ARM doesn’t get much attention because of its unique business model. Rather than build its own chips, it simply licenses blueprints to companies including Qualcomm (QCOM), Texas Instruments (TXN), Nvidia (NVDA) and Apple (AAPL). Those companies then customize the designs and give ARM a small cut of every sale. The more sophisticated the phone, the more ARM technology it needs, and the bigger the payment ARM gets.

That’s a very different model from Intel (INTC), the biggest and best-known chip company in the world. Intel designs and builds its own chips in a soup-to-nuts approach that yields big revenues and healthy profit margins. The advantage to this model is that Intel has the talent and resources to produce some of the most powerful chips in the world, using the most sophisticated manufacturing methods. The disadvantage is that Intel makes a limited variety of chips, and there aren’t a lot of options for customization. Customers pretty much have to design their products around what Intel’s selling, not the other way around.

Lately Apple has shown a keen desire to exercise even more control over how its products work; the ARM-based A4 chip in the iPad was designed specifically for that device, and similar Apple-only chips are sure to appear in future iPhone and iPod designs. In fact, Apple gets roughly two thirds of its revenue from products that run on ARM-based silicon today, and that proportion is likely to increase as the iPhone, iPad and iPod touch grow in popularity.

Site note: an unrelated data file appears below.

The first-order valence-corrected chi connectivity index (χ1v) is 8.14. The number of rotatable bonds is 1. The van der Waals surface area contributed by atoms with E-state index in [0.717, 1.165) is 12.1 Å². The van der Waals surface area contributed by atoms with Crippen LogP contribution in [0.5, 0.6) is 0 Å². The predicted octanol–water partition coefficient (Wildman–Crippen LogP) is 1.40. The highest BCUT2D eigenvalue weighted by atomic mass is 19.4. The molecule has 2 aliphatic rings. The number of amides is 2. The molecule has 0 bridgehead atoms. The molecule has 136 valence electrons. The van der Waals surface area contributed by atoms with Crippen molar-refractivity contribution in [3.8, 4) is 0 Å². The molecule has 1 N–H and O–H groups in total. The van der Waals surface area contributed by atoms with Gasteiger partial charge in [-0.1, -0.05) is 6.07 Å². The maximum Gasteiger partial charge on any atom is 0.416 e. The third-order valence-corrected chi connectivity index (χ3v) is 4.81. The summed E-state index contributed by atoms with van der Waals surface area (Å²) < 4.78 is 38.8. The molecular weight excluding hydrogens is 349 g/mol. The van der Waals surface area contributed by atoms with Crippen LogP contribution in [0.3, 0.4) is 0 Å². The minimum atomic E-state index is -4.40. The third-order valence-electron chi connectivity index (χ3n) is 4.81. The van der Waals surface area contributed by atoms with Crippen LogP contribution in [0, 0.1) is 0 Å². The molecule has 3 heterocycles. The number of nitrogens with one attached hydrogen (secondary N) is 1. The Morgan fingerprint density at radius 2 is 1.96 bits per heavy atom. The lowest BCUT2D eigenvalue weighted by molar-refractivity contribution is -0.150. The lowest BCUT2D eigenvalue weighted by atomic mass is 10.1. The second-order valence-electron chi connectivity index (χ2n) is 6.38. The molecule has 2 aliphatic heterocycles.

Given its high reliance on ARM technology, Jobs might figure it makes sense to just own the company outright. He certainly can’t allow ARM to get swallowed by a competitor.

All of that said, there are several reasons why Apple might not actually end up owning ARM.

For one thing, there are too many other influential companies – folks like Google (GOOG), LG, Marvell (MRVL), Nokia (NOK) and Samsung – who depend on ARM’s technology to run their businesses, and they are sure to start a bidding war if they believe ARM is in play. Those companies might not have as much cash as Apple, but they can raise a stink.

And then there are the regulators. With so many companies threatened by the prospect of Apple buying ARM, some regulator somewhere would certainly argue that a sale would be bad for competition in the global mobile market. If they allowed Apple to buy ARM at all, I imagine they would demand assurances that ARM technology would continue to be available to Apple’s competitors under decent licensing terms.

Bottom line: It’s easy to see why Apple might want ARM, harder to imagine a deal going through. Can you imagine Steve Jobs owning the intellectual property behind the world’s cell phone chips, and happily licensing it to competitors who are building phones with Google and Microsoft (MSFT)? Me either.